This is interesting—it goes back to what I wanted in terms of an open Internet with ‘power to the people.’ After a few years that I spent on various consulting projects following eZuz, long-time mentor Kaoru Hayashi, who is the CEO and President of Digital Garage, introduced me to Martin Varsavsky, the founder of FON, and it took him and me all of 30 minutes to shake hands and decide that we should work together. His idea, after he’d seen all the closed secure WiFi networks all over the world, was to leverage existing installed network components to set up an open network using existing technology—rather than spending a lot of money setting up an expensive Wimax or the infrastructure for whatever networking solution looks as though it may be feasible in a few years’ time. Other people seem to agree with this business model; Google, Skype, eBay, BT for example, as well as Sequoia Capital and Index Ventures have invested in FON, and Digital Garage, Itochu and Excite Japan have invested in Japan. It’s not just some hippy dream!
How does it work?
You sign up as a member of the FON global network (a ‘Fonero’), and you can buy one of our very reasonably priced wireless routers. These can provide you with two networks: one private, to use inside your home; and a second one, open to any member of the FON community. These networks are separate from each other, so your home network security isn’t compromised. We put the whole thing in a professional package, and we’ve made it as easy to set up as possible— you don’t have to be a technical wizard to set it up or use it. Actually, when you think about it, it’s a bit like the concept of Web 2.0 where the users themselves create and maintain the content. This is the same sort of thing, but applied to infrastructure.
What about the terms and conditions imposed by ISPs?
We’ve had no “cease and desist” orders from ISPs’ lawyers, if that’s what you mean. Actually, the FON group has signed deals with major ISPs in Europe: British Telecom in the UK and with Neuf Cegetel in France, whereby the routers supplied by these ISPs can be configured as FON routers if the customer wants. They seem to realise that sharing bandwidth is the way to go. And that’s not just happening in Europe—many ISPs we talk to here in Japan are interested, and we’re talking about revenue sharing models with them.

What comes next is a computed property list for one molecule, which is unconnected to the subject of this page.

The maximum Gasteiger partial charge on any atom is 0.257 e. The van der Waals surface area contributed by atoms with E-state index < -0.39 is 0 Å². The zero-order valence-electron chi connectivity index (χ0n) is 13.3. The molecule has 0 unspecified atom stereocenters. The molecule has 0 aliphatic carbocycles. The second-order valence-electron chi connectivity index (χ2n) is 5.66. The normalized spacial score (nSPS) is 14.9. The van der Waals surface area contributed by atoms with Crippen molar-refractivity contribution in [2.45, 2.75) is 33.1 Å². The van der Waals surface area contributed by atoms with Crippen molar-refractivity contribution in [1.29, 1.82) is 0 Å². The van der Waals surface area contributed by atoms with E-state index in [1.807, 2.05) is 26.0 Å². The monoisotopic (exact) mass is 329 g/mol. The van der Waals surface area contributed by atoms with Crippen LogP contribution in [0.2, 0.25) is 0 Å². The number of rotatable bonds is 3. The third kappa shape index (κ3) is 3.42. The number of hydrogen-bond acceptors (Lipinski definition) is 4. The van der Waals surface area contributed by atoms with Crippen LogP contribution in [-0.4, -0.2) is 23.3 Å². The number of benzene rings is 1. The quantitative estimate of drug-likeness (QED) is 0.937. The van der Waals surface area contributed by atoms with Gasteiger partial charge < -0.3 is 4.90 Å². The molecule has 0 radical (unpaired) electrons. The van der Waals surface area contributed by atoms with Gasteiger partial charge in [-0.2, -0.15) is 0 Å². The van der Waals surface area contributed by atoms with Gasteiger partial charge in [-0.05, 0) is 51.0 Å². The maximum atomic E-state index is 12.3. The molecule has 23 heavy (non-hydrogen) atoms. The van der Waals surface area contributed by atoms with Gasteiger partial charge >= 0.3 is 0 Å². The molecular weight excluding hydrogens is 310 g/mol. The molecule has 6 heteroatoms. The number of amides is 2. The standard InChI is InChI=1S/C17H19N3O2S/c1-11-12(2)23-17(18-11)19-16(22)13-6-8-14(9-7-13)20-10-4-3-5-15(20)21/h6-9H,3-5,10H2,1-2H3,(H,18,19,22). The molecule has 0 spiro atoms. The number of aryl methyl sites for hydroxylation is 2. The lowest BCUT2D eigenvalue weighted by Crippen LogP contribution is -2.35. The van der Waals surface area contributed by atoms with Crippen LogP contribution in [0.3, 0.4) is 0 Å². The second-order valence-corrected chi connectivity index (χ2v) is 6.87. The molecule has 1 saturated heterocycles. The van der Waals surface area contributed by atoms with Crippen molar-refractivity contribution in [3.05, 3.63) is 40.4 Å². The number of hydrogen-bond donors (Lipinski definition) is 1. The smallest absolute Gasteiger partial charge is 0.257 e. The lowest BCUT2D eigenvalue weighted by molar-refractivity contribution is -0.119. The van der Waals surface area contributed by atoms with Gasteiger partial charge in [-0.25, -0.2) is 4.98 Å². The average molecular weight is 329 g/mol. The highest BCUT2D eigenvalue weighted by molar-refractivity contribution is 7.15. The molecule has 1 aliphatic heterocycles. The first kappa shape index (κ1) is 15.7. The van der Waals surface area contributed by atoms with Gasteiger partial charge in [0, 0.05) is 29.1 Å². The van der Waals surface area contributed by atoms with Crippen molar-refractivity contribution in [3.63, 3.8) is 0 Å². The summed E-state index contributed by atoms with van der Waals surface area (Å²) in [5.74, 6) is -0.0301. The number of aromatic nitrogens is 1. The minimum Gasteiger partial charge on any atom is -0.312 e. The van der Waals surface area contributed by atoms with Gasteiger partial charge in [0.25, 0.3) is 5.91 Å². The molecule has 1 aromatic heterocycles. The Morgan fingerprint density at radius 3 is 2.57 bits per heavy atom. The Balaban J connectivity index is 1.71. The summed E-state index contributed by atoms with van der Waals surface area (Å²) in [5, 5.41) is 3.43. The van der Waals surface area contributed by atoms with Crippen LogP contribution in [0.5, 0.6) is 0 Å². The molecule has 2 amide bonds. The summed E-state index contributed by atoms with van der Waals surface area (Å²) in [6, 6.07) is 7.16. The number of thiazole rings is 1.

Revenue from where?
We’re not making money off the routers [the basic wireless router sells for ¥1,980], but visitors to the FON network can buy a US$3 24-hour pass through our website. All they have to do is to set their access point to a public FON point [any WiFi network named FON underscore anything, such as FON_AP, is a public FON access point] and open their browsers. They’ll be redirected to the FON site, where they can buy the pass online. This is really good for people visiting Japan who don’t want to sign a long-term contract with a telco provider. Of course, anyone who is already a FON member can use these FON points for free.
How many members and FON Spots are there in Japan?
there’s a big jump in the number of WiFi devices — not just computers
56,441 Foneros in Japan, and 31,585 FON Spots as of the beginning of February 2008. But the number’s growing all the time—there’s a big jump in the number of WiFi devices— not just computers, but also the Nintendo Wii, game consoles, the Apple iPhone and iPod Touch, other cellphones, the new MacBook Air which has no built-in wired Ethernet port, Skype clients on PlayStation Portables, etc. Tsukumo [an electronics retailer] actually bundled our router with the iPod Touch in a special promotion! We see many people using FON Spots, maybe not as their primary business wireless connection, but for the WiFi devices that aren’t computers that are coming on the market.
And the future?
Wait and see! But I can tell you that I was very pleased to announce the merging of the Livedoor and FON networks on February 4 this year. This represents something I wanted to do right from the beginning when we started FON Japan, that is, to open up the Internet again, which was my original vision and dream back in the 90s. This expands Foneros’ choices within central Tokyo very considerably—right now, within the Yamanote loop [central Tokyo], Foneros can enjoy free coverage in 80% of this area—that’s another 2,200 FON Spots we’ve added! And to celebrate this new alliance, until the beginning of April, we’re actually going to waive the US$3 visitor fee. There may also be some interesting developments just over the horizon with other players. We believe that this user-created wireless mesh will become perceived as a service like Gmail or one of the free Web mail services that just becomes a transparent part of the Internet infrastructure for everyone. All part of my history of bringing choice to ordinary people, I suppose.
FON Japan KK
Mori Tower RoP 1303